Bodywork

A Tall Glass of SPF

Mother always said to drink your, uh, sunscreen?

Why rub your sunscreen in when you can just drink it up?     Photo: zaiaragon/Thinkstock

Drinkable sunscreen might sound convenient, but the science behind it is dubious.

A company called Osmosis Skincare claims that a three-milliliter dose of its UV Neutralizer Harmonized Water can protect your skin from 97 percent of UVA and UVB rays for a three-hour period, and also help you tan. According to the company, the product is “imprinted with unique, vibrational waves which isolate out the precise frequencies needed to protect you from UV rays.”

Dr. Ben Johnson, the product’s creator, claims users have found it to be effective. “This has been for sale for two years and the right candidates (those not on sun-sensitizing meds or illnesses) prefer it over sunscreens in almost every case,” he says. Though Johnson says he has tested it on about 50 people, the FDA has not reviewed the product and its literature, nor has it gone through an independent clinical trial. Johnson says that will happen next month. “This is a new science. What I am describing sounds too good to be true for many.”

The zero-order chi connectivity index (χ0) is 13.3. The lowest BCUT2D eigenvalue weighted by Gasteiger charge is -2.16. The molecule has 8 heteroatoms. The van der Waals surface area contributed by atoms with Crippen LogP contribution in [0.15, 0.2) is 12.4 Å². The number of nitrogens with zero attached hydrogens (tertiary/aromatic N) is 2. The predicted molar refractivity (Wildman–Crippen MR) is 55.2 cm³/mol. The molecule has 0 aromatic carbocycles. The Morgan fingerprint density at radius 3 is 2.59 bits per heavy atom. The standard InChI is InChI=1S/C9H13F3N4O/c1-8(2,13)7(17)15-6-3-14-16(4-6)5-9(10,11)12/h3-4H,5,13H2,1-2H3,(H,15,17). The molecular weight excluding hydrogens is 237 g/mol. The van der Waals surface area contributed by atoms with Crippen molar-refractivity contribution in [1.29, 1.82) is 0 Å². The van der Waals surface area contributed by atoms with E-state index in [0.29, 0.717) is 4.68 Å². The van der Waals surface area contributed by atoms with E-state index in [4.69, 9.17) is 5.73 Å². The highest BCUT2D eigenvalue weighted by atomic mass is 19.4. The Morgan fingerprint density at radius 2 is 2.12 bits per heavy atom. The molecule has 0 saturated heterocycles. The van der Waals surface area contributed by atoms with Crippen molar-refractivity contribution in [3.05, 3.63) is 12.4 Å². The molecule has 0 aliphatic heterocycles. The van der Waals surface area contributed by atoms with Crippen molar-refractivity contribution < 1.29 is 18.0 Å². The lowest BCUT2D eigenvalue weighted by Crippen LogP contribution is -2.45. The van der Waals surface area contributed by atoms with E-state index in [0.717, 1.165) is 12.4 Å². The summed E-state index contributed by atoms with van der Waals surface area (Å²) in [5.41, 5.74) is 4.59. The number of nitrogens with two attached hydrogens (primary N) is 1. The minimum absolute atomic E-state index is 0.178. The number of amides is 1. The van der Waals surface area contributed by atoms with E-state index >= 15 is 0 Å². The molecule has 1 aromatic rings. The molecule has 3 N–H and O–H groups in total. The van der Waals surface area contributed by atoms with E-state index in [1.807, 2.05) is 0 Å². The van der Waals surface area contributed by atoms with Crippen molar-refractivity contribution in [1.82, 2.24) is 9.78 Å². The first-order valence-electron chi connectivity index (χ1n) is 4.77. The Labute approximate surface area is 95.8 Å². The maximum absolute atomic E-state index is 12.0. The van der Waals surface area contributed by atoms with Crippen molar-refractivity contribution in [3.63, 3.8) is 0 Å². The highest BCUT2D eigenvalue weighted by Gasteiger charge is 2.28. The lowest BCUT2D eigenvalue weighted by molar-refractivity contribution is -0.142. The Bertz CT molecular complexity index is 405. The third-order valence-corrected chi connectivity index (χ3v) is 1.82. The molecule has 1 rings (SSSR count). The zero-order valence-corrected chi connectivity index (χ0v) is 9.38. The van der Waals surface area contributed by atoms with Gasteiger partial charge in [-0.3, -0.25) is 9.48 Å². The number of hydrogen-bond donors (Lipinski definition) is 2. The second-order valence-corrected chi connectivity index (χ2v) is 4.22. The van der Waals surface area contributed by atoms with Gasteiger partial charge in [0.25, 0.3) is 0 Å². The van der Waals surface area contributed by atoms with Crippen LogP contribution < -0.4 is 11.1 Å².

Meanwhile dermatologists outside of the company are skeptical that the product will be an effective replacement for sunscreen.

“It’s not something that has a slot of scientific evidence behind it, and certainly nothing that’s been presented at any of the major scientific meetings,” says Dr. Thomas Rohrer, a dermatologic surgeon in Boston and a member of the American Academy of Dermatology. “There isn’t any scientific literature supporting it. If someone is using that as their sole means of sunscreen, I think it would leave them very vulnerable to UV rays.”

Dr. Brian B. Adams, a professor in the Department of Dermatology at the University of Cincinnati College of Medicine, is also skeptical. “I would love to see the data on this,” he says.

Sticking with proven sun protection is a safer bet. Rohrer recommends sticking with standard sunscreen, using an SPF of at least 30—though he tends to use the highest SPF—and reapplying often. If you’re going to be outside a lot, he suggests you try to avoid being exposed to sun between 10 a.m. and 2 p.m., and wear a hat.

“I always tell patients, even skin cancer patients, you don’t have to live under a rock,” Rohrer says. “Just be responsible.”

And remember, skin cancer isn’t the only danger. “Long term sun damage doesn't only cause skin cancer, it causes wrinkles and premature aging of one's skin,” Adams says.

More at Outside

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